Hybrid Meeting Scheduled March 6 To Discuss Planned Environmental Study On Lower Miss
The Memphis Engineer District and Lower Mississippi River Conservation Committee (LMRCC) are seeking comment on a planned three-year study of portions of the Lower Mississippi between Mile 775 and Mile 736.
A hybrid in-person and virtual meeting is scheduled for 6 to 8 p.m. March 6 at Ducks Unlimited Headquarters, 1 Waterfowl Way, Memphis, Tenn. The meeting will discuss the Draft Integrated Feasibility Report and Draft Environmental Assessment (DIFR-EA) of the Hatchie-Loosahatchie Mississippi River Ecosystem Restoration Study.
Immediately following the meeting, the Memphis district and LMRCC will host an open house from 6 to 6:45 p.m. Concluding the evening will be a presentation and comment period from 6:45 to 8 p.m.
For those unable to attend in person, the proceedings will be live-streamed at https://youtube.com/live/rQY6kgiCyP4?feature=share.
The comment period on the study will extend to March 13. Comments will be accepted in person at the meeting, via YouTube, via email at LMMRA-Hatchie-Loosahatchie@usace.army.mil or by mail to U.S. Army Corps of Engineers Memphis District, ATTN: CEMVN-PDC-UDC, 167 N. Main St., Room B-202, Memphis, TN 38103.
The Hatchie-Loosahatchie Mississippi River Ecosystem Restoration Study is planned to investigate loss of habitat complexity and suggest opportunities for ecosystem restoration in the study area while also maintaining existing missions of ensuring navigation and reducing flood risk. It will culminate with a Chief’s Report with recommendations that will be delivered to Congress.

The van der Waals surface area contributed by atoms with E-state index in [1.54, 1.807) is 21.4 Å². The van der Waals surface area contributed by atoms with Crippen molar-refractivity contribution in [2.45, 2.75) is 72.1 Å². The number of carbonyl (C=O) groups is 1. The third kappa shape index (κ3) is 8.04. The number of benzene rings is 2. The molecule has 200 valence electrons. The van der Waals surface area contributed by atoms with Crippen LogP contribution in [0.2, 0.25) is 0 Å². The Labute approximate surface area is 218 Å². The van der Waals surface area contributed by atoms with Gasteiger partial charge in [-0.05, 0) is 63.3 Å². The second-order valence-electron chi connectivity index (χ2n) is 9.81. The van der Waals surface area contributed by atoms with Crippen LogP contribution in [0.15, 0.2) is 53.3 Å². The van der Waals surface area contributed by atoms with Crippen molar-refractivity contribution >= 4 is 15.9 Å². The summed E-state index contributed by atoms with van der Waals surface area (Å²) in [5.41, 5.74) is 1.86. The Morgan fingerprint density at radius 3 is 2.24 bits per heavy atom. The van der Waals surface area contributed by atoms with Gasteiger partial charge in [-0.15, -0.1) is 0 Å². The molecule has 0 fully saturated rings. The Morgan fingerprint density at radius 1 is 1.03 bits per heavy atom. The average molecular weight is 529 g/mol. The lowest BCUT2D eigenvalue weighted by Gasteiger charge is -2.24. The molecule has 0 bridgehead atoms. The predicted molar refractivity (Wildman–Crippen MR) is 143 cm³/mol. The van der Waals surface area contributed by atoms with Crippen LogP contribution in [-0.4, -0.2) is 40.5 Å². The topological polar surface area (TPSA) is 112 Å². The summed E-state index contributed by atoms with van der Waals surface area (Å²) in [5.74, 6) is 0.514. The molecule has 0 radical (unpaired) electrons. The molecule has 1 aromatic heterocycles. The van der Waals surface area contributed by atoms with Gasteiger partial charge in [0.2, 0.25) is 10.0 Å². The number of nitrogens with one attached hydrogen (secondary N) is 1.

The study area is a 39-mile reach of the Mississippi River and the surrounding batture, beginning at the mouth of the Hatchie River, near Mile 775, and extending south to the mouth of the Wolf River Harbor, near Mile 736. The reach includes crossings, pools, side channels, bendways, gravel bars, sandbars and overbank area between the west levee and east bluff. In addition, there are three tributaries/river mouths in the reach, the Hatchie, Loosahatchie and Wolf rivers. Meeman Shelby State Park, Fort Pillow State Park, the Lower Hatchie National Wildlife Refuge and J.M. Tulley Wildlife Management area border this reach.
The study will look at issues of reduced vegetative diversity and forested habitats; disconnected side channels, backwaters and oxbows; invasive species; and decreased diversity in the main channel. It seeks to do so as the Mississippi Flyway hosts the world’s largest bird migration, connecting the Arctic to South America. More than 300 species of migrating birds and approximately 70 percent of the nation’s migratory waterfowl use the flyway.
The DIFR-EA and additional study details are available online at https://www.mvm.usace.army.mil/Missions/Environmental-Stewardship/Hatchie-Loosahatchie-Mississippi-River-Ecosystem-Restoration-Study/.